When middle- and upper-class communities are permitted to seal their share of taxes within narrow borders, though, we create an illogical system in which low-income areas are taxing themselves at higher rates than affluent areas, far beyond their true means.
The State of the Problem
A number of state courts have ruled that it is the responsibility of their state governments to address the disparities in what these communities can raise. But many states aren’t doing the job, leaving in place a regressive school funding system in which higher-poverty districts receiving less funding than low-poverty districts.
The map shows the funding picture for districts that serve significant numbers of students in poverty (20% or more, matching the census definition for the number of poor residents that live in a “poverty area,” where earnings are lower, unemployment is higher, and educational attainment is less).
In only six states do these districts receive more state and local education funding than their more affluent counterparts, and in all but one of those, the greater funding is not very much more—8 percent or less, on average.
In 18 states, the funding levels for poor and non-poor districts are about the same (a difference of three percentage points or less); this parity, though, shortchanges higher-poverty schools, which need the resources to provide more supports and services to their students than do other schools. And in 23 states, we find the worst possible arrangement, with the neediest school districts funded at lower levels than wealthier ones.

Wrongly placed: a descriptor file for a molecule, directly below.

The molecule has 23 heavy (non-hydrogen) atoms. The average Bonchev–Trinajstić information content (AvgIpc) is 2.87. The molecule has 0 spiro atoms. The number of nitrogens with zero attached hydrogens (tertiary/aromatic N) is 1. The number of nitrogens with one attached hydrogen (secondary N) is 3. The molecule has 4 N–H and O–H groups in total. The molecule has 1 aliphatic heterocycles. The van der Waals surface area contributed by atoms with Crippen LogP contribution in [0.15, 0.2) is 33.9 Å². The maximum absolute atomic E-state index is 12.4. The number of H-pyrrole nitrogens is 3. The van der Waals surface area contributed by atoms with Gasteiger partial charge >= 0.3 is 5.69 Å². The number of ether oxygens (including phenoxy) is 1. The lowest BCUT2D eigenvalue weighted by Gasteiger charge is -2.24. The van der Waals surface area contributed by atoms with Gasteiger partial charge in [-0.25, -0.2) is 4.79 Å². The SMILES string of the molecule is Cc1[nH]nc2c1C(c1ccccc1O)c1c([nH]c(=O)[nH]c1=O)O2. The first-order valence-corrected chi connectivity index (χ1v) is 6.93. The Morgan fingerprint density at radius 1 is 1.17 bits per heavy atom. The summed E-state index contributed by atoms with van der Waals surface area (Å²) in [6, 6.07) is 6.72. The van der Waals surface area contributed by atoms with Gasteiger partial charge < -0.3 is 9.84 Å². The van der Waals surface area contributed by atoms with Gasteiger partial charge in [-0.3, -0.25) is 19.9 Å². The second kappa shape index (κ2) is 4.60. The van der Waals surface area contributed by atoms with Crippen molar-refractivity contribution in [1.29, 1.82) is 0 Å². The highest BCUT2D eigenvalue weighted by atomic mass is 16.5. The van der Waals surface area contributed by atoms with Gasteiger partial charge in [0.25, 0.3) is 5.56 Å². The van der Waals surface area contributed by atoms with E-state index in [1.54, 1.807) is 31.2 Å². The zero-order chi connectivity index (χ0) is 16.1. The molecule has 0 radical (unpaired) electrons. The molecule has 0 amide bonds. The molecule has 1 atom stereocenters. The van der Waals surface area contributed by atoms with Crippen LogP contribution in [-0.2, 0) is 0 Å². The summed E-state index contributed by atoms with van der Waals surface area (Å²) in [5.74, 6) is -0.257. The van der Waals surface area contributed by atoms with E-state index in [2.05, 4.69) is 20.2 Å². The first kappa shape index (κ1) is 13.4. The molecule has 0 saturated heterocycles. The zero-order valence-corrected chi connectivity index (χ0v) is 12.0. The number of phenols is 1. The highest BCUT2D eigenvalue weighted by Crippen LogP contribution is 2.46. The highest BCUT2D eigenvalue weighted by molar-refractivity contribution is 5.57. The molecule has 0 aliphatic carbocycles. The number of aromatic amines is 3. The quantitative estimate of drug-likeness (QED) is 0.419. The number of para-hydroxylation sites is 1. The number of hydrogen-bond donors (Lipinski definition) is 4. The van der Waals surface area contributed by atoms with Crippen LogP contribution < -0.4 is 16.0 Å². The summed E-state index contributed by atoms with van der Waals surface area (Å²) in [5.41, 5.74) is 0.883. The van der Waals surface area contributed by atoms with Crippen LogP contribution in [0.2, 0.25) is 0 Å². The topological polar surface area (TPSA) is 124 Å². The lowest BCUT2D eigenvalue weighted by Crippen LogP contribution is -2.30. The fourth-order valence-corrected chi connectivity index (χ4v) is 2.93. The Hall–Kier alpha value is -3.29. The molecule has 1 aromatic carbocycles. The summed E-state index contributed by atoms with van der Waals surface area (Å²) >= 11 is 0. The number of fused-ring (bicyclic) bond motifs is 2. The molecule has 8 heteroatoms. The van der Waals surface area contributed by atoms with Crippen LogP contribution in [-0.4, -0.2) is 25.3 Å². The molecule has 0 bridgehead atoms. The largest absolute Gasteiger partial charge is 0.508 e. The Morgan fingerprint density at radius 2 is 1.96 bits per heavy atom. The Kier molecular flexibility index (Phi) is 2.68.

(This map shows a broad snapshot of school funding inequity. For a more detailed and robust look at this issue, see the most recent edition of Is School Funding Fair
, a report prepared by Dr. Bruce Baker of Rutgers University in partnership with the Education Law Center.)
Every parent wants the best for her child, and many poor communities have taxed themselves beyond any reasonable level in an effort to provide what their students need. But needy communities can’t, and shouldn’t have to, go it alone. Public schools are public for a reason; they educate and develop the children who become everyone’s workforce, everyone’s neighbors, and everyone’s fellow citizens.
It is in no one’s interest, and it is certainly not justice, to shortchange our neediest children in 41 states. It is incumbent upon communities with means to support the education of all students, not just their own. The future of American children is everyone’s concern.
Note on the map: State funding data cited above is derived from school district spending data reported to the National Center for Education Statistics. This predates a significant funding change in California, which may affect its classification in future years.